A dogsledding tour is something you must experience when you are spending your winter holidays in the arctic. I've been mushing in Scandinavia and Alaska, and I confess Greenland is not only different but very unique.

Going dogsledding

It was quite early in the morning and the temperature was below -20ºC, surprisingly the sun was shining but not warming up at all. As usual I got dressed as an onion, with at least three layers of clothes, which honestly will never be as warm as the cute sealskin anorak and the sexy and baggy sealskin trousers.

The guide picked us up in the center of Ilulissat, and once the guests dressed up with these extra stuff, we started our walk towards the inuit mushers. Their sleds are pulled by a strong team of furry, big and fast dogs. 

The guide introduced me to the musher, he does not speak english, only kalaallisut  (greenlandic language) and danish. I speak english and I am learning norwegian, and it was absolutely not necessary to mention that I do also speak spanish; so, yes... we had a fantastic conversation full of monosyllables, short smiles, broad smiles, laughter and thumbs up!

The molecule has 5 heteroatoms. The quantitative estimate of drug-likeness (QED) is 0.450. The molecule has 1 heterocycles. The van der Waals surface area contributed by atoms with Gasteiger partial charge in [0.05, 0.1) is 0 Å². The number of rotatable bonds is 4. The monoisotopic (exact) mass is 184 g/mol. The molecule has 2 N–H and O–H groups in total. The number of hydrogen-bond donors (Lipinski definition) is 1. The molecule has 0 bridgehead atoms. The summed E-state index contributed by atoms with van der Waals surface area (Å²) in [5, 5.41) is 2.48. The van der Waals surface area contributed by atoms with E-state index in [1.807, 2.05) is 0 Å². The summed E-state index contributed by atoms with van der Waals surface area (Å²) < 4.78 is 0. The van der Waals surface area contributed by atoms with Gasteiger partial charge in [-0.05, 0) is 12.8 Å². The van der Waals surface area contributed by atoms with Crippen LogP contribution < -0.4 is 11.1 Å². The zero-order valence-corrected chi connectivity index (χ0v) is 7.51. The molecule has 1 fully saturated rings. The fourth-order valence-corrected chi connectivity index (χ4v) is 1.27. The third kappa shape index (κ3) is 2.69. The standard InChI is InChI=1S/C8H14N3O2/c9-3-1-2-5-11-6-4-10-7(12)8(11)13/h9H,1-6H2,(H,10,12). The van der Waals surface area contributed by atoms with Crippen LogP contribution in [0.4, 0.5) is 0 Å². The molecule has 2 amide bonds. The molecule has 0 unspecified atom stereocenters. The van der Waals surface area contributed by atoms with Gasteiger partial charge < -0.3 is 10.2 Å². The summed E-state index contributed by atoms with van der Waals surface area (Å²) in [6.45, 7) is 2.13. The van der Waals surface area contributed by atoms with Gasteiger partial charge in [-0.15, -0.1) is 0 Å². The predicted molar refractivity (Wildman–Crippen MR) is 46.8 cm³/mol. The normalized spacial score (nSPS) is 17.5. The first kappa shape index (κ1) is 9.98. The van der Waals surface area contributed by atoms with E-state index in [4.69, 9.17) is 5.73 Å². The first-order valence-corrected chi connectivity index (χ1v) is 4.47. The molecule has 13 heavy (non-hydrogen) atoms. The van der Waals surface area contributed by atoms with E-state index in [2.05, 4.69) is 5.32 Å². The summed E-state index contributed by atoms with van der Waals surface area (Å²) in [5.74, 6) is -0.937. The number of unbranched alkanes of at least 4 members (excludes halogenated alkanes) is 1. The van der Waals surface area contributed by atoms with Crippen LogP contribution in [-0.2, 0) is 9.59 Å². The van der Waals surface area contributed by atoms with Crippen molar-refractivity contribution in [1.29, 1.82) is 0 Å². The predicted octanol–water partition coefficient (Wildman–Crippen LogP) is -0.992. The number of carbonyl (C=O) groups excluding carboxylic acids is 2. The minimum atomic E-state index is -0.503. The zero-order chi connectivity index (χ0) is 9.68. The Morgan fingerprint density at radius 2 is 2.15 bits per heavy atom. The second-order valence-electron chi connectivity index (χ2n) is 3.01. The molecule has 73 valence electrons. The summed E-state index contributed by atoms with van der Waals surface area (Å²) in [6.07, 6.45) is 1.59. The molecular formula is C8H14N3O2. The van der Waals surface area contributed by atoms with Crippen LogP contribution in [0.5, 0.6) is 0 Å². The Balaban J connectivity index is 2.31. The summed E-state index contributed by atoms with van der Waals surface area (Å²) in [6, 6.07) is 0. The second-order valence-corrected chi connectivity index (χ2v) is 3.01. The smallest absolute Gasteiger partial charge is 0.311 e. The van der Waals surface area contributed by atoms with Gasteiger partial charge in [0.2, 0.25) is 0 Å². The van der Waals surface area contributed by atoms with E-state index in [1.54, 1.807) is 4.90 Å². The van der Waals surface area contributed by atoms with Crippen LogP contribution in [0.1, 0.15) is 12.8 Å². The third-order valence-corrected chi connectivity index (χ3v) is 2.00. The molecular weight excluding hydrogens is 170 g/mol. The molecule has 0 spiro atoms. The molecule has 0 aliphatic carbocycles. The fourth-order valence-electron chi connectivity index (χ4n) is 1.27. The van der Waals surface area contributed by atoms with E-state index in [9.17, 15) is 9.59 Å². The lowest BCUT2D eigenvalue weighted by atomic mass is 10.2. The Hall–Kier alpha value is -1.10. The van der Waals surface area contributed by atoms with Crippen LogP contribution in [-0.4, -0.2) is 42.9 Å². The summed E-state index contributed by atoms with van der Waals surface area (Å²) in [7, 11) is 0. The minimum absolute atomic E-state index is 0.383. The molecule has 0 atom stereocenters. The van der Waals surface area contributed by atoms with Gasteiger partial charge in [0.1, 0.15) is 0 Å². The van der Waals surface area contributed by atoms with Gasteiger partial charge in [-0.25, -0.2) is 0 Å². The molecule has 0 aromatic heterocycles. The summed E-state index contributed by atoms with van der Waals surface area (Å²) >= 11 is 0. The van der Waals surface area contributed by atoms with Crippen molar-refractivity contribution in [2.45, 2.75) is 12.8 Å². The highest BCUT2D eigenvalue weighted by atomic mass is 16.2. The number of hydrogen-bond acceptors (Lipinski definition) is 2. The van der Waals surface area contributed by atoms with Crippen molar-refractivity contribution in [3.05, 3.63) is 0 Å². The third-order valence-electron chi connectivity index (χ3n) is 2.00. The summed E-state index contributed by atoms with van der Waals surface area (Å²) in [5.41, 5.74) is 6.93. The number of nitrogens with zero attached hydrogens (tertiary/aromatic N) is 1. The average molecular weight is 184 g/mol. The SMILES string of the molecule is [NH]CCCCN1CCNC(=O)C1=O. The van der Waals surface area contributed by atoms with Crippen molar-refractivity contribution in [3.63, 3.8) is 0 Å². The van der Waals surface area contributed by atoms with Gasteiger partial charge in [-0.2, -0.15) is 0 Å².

There were a few couples ready for the ride, but since I am always traveling alone, plus I'm short and not so heavy, the sled headed the group of sleds.

Wooohooo, all of a sudden our team was speeding up, and when the terrain was bumpy, I was almost levitating and yes, we all had a lot of fun, thumbs up, no mexicans were harmed in the making of this tour.

Later we had a break, and the inuit mushers shared biscuits and coffee with us, while the dogs had a wee nap. On our way back, we were the last team, but then I gladly had the chance to take different pictures and enjoy the ride, the place and the day.

Broad smiles and thumbs up in spanish and kalaallisut mean the same! The happy musher! 

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